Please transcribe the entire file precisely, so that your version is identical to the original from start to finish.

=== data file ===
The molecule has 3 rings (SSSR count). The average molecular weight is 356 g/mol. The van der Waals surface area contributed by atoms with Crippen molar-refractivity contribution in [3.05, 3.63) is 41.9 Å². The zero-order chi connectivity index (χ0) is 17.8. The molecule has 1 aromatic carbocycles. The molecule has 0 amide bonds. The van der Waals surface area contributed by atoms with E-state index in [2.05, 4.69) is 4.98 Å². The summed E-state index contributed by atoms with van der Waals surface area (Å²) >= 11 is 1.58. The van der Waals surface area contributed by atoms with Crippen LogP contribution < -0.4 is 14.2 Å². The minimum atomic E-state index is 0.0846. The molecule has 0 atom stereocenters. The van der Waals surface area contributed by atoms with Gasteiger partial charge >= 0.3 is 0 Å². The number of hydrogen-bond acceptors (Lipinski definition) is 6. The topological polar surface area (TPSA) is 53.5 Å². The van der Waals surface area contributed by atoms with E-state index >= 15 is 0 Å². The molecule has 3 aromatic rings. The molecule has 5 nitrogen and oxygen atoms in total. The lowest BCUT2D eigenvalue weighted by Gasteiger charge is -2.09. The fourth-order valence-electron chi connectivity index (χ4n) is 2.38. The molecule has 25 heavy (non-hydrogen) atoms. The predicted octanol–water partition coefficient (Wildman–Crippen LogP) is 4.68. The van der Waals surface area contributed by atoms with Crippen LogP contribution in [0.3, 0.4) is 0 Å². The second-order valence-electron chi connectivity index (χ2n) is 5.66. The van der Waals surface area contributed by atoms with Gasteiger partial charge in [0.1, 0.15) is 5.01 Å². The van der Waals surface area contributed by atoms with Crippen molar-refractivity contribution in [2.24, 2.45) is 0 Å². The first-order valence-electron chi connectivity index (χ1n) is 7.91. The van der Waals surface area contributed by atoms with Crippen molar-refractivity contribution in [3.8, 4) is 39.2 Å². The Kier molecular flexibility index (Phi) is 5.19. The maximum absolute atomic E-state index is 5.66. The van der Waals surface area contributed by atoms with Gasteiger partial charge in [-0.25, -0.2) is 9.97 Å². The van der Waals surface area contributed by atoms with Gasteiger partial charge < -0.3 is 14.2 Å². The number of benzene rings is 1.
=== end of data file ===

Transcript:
The molecule has 3 rings (SSSR count). The average molecular weight is 356 g/mol. The van der Waals surface area contributed by atoms with Crippen molar-refractivity contribution in [3.05, 3.63) is 41.9 Å². The zero-order chi connectivity index (χ0) is 17.8. The molecule has 1 aromatic carbocycles. The molecule has 0 amide bonds. The van der Waals surface area contributed by atoms with E-state index in [2.05, 4.69) is 4.98 Å². The summed E-state index contributed by atoms with van der Waals surface area (Å²) >= 11 is 1.58. The van der Waals surface area contributed by atoms with Crippen LogP contribution < -0.4 is 14.2 Å². The minimum atomic E-state index is 0.0846. The molecule has 0 atom stereocenters. The van der Waals surface area contributed by atoms with Gasteiger partial charge >= 0.3 is 0 Å². The number of hydrogen-bond acceptors (Lipinski definition) is 6. The topological polar surface area (TPSA) is 53.5 Å². The van der Waals surface area contributed by atoms with E-state index >= 15 is 0 Å². The molecule has 3 aromatic rings. The molecule has 5 nitrogen and oxygen atoms in total. The lowest BCUT2D eigenvalue weighted by Gasteiger charge is -2.09. The fourth-order valence-electron chi connectivity index (χ4n) is 2.38. The molecule has 25 heavy (non-hydrogen) atoms. The predicted octanol–water partition coefficient (Wildman–Crippen LogP) is 4.68. The van der Waals surface area contributed by atoms with Crippen LogP contribution in [0.3, 0.4) is 0 Å². The second-order valence-electron chi connectivity index (χ2n) is 5.66. The van der Waals surface area contributed by atoms with Gasteiger partial charge in [0.1, 0.15) is 5.01 Å². The van der Waals surface area contributed by atoms with Crippen molar-refractivity contribution in [2.24, 2.45) is 0 Å². The first-order valence-electron chi connectivity index (χ1n) is 7.91. The van der Waals surface area contributed by atoms with Crippen molar-refractivity contribution in [3.8, 4) is 39.2 Å². The Kier molecular flexibility index (Phi) is 5.19. The maximum absolute atomic E-state index is 5.66. The van der Waals surface area contributed by atoms with Gasteiger partial charge in [-0.25, -0.2) is 9.97 Å². The van der Waals surface area contributed by atoms with Gasteiger partial charge < -0.3 is 14.2 Å². The number of benzene rings is 1.